|Daily Practice Schedule
at Shorinji Kempo Monterey
Samu (Purifying mind)
In Shorinji Kempo, at the beginning/end of practice, all members
clean the dojo (practice place) together.
It is called "Samu." It is translated as "daily chores" in Japanese
Buddhism such as cleaning or preparing meals. It is regarded as
an important mental training in Buddhism "to think nothing
("Mu") or to clean mind by doing Samu.
Samu is also to express our appreciation and gratitude for our
daily life such as living healthy and so on.
Therefore, all members including the Masters perform the
cleaning regardless of seniority. In Shorinji Kempo, this is a time
for all members to return to the mindset of
a beginner and carry out the task in a spirit of each cleaning
his/her own heart.
Kihon (Warming-up & Basic practice)
Kihon is translated as "basis." All members line up and start
warming-up and basic practice. Warming-up is important for all
members to practice martial arts. It includes simple exercise and
stretching. It prevents from injury during practice.
After the warming-up, we start basic practice of fundamental
techniques. It includes basic punching, kicking, blocking,
stance, stepping, and so on. It is a Japanese martial way of
practice that all members practice together regardless of seniority
of belt ranks.
Beginners can learn not only from the Masters, but also from
senior members. Senior members can learn from teaching to
beginners. Practicing together is very effective
for martial arts.
Chinkon means meditation. All members line up and perform
Chinkon as a part of the training of Shorinji Kempo. We recite the
Seiku (Meditation), Seigan (Oath), and Shinjo (Creed) all together.
We sit down and meditate.
During the meditation, it is important to think nothing and to
concentrate your mind. Also, it is essential to stretch out
muscles of a back and regularize breathing. During the
meditation, the Master corrects members' sitting postures.
After the meditation, the Master gives Houwa (a small lecture)
about a variety of issues of Shorinji Kempo. It includes
philosophy of Shorinji Kempo, Buddhism, martial arts concepts,
principles of techniques, locations of pressure points, and so
on. It is also one of the important practices in Shorinji Kempo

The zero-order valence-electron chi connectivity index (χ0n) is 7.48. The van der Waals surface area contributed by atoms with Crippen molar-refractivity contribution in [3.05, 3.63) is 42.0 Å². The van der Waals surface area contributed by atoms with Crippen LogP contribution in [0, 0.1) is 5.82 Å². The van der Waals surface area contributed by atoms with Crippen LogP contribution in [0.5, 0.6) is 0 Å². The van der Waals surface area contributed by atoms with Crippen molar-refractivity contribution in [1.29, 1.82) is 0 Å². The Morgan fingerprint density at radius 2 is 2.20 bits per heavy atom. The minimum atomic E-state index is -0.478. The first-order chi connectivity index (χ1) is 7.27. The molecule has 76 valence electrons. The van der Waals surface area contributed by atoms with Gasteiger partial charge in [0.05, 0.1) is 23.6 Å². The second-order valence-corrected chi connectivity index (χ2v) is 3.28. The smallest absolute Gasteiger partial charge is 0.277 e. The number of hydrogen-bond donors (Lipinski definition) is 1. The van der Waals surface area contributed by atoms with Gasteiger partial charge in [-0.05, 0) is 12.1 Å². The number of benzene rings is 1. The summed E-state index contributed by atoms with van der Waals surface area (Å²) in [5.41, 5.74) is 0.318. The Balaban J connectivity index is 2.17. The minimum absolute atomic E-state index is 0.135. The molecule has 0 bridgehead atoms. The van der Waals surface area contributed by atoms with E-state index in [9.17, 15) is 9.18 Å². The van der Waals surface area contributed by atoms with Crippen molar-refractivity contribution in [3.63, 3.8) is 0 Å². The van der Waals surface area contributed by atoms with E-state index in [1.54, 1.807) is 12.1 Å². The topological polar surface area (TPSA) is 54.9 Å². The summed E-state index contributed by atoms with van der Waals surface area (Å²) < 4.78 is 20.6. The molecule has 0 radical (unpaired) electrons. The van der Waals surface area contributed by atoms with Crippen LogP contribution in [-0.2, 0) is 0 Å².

for all members to understand Shorinji Kempo.
Houkei (Technique practice for each belt ranks)
Houkei are the manifestations of various self-defense techniques.
We start the practice of the techniques for each belt ranks along
Shorinji Kempo curriculum. The curriculum is a resource of a
variety of techniques to learn step-by-step order. In Shorinji
Kempo, there are many techniques. Therefore, we value an
approach in which a member takes long years for mastering these
techniques in "zenzen shugaku (one step at a time)" and "soak
up-soak up-acquire-learn" styles.
A beginner starts learning from a very simple technique.
Child class ends. (They can practice more if they want.)
Embu (technique combination practice)
In Embu practice, members learn how to respond various
changes in opponent's attack by utilizing techniques they have
already learned. They work together on creative ways to lead one
technique into another by seamlessly connecting one technique to
the next one and switching an attacker and defender role. They
practice not only various techniques into practical use in the
Embu practice, but also "Zanshin (a state of mental and physical
alertness and readiness after technique is executed)."
Randori (Sparring/Application) is the training method for learning
how to apply techniques they have already learned. It is not only
practice of basic skills and techniques, but also practice of
responding to an opponent in order to master "Maai (appropriate
distance)" and to transition smoothly from one technique to
another. It is also a time to when the degree of mastery one has
built up in basic skill and techniques gets tested. We do the
Randori practice with body protectors in order to keep safe.
End of Practice
- The Shorinji Kempo class is an on-going class. (not a season
- The practice is led by a Master of Shorinji Kempo certified by
World Shorinji Kempo Organization in Japan.
- The practice is based on Shorinji Kempo curriculum issued by
World Shorinji Kempo Federation.
- There are essential core practice during 2 hours at every
practice: Samu, Kihon, Chinkon, Houkei, Embu, & Randori
as explained below: